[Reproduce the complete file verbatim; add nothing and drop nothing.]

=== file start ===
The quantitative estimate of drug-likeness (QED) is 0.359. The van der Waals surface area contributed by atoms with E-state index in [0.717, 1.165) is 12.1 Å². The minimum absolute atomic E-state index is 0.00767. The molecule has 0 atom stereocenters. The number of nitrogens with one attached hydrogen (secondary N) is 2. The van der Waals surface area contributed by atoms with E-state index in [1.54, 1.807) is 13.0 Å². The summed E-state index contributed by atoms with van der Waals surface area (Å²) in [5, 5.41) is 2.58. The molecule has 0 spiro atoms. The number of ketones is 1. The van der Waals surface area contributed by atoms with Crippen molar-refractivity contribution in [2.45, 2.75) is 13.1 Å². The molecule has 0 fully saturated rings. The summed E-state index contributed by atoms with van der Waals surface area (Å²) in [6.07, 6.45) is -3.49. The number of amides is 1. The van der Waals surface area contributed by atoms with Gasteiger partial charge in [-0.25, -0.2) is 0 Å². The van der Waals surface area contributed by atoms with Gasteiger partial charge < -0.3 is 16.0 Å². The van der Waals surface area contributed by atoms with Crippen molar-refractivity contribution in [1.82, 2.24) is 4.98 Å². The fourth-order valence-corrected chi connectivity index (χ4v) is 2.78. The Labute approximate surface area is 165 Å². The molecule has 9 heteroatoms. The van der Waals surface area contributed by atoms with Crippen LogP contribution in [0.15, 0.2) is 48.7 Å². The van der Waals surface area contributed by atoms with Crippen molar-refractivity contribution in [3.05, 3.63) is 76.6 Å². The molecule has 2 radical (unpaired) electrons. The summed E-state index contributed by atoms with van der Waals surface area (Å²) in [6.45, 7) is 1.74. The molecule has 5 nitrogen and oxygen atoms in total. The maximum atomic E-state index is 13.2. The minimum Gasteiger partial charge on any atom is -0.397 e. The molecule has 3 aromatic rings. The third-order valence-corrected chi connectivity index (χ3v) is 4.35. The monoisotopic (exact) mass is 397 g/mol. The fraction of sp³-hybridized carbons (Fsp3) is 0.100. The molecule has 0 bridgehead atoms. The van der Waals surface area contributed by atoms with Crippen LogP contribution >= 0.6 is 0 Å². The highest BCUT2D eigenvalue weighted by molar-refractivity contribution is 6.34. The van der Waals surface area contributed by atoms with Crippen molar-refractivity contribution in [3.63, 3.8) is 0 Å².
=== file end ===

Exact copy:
The quantitative estimate of drug-likeness (QED) is 0.359. The van der Waals surface area contributed by atoms with E-state index in [0.717, 1.165) is 12.1 Å². The minimum absolute atomic E-state index is 0.00767. The molecule has 0 atom stereocenters. The number of nitrogens with one attached hydrogen (secondary N) is 2. The van der Waals surface area contributed by atoms with E-state index in [1.54, 1.807) is 13.0 Å². The summed E-state index contributed by atoms with van der Waals surface area (Å²) in [5, 5.41) is 2.58. The molecule has 0 spiro atoms. The number of ketones is 1. The van der Waals surface area contributed by atoms with Crippen molar-refractivity contribution in [2.45, 2.75) is 13.1 Å². The molecule has 0 fully saturated rings. The summed E-state index contributed by atoms with van der Waals surface area (Å²) in [6.07, 6.45) is -3.49. The number of amides is 1. The van der Waals surface area contributed by atoms with Gasteiger partial charge in [-0.25, -0.2) is 0 Å². The van der Waals surface area contributed by atoms with Gasteiger partial charge < -0.3 is 16.0 Å². The van der Waals surface area contributed by atoms with Crippen molar-refractivity contribution in [1.82, 2.24) is 4.98 Å². The fourth-order valence-corrected chi connectivity index (χ4v) is 2.78. The Labute approximate surface area is 165 Å². The molecule has 9 heteroatoms. The van der Waals surface area contributed by atoms with Crippen LogP contribution in [0.15, 0.2) is 48.7 Å². The van der Waals surface area contributed by atoms with Crippen molar-refractivity contribution in [3.05, 3.63) is 76.6 Å². The molecule has 2 radical (unpaired) electrons. The summed E-state index contributed by atoms with van der Waals surface area (Å²) in [6.45, 7) is 1.74. The molecule has 5 nitrogen and oxygen atoms in total. The maximum atomic E-state index is 13.2. The minimum Gasteiger partial charge on any atom is -0.397 e. The molecule has 3 aromatic rings. The third-order valence-corrected chi connectivity index (χ3v) is 4.35. The monoisotopic (exact) mass is 397 g/mol. The fraction of sp³-hybridized carbons (Fsp3) is 0.100. The molecule has 0 bridgehead atoms. The van der Waals surface area contributed by atoms with Crippen LogP contribution >= 0.6 is 0 Å². The highest BCUT2D eigenvalue weighted by molar-refractivity contribution is 6.34. The van der Waals surface area contributed by atoms with Crippen molar-refractivity contribution in [3.63, 3.8) is 0 Å².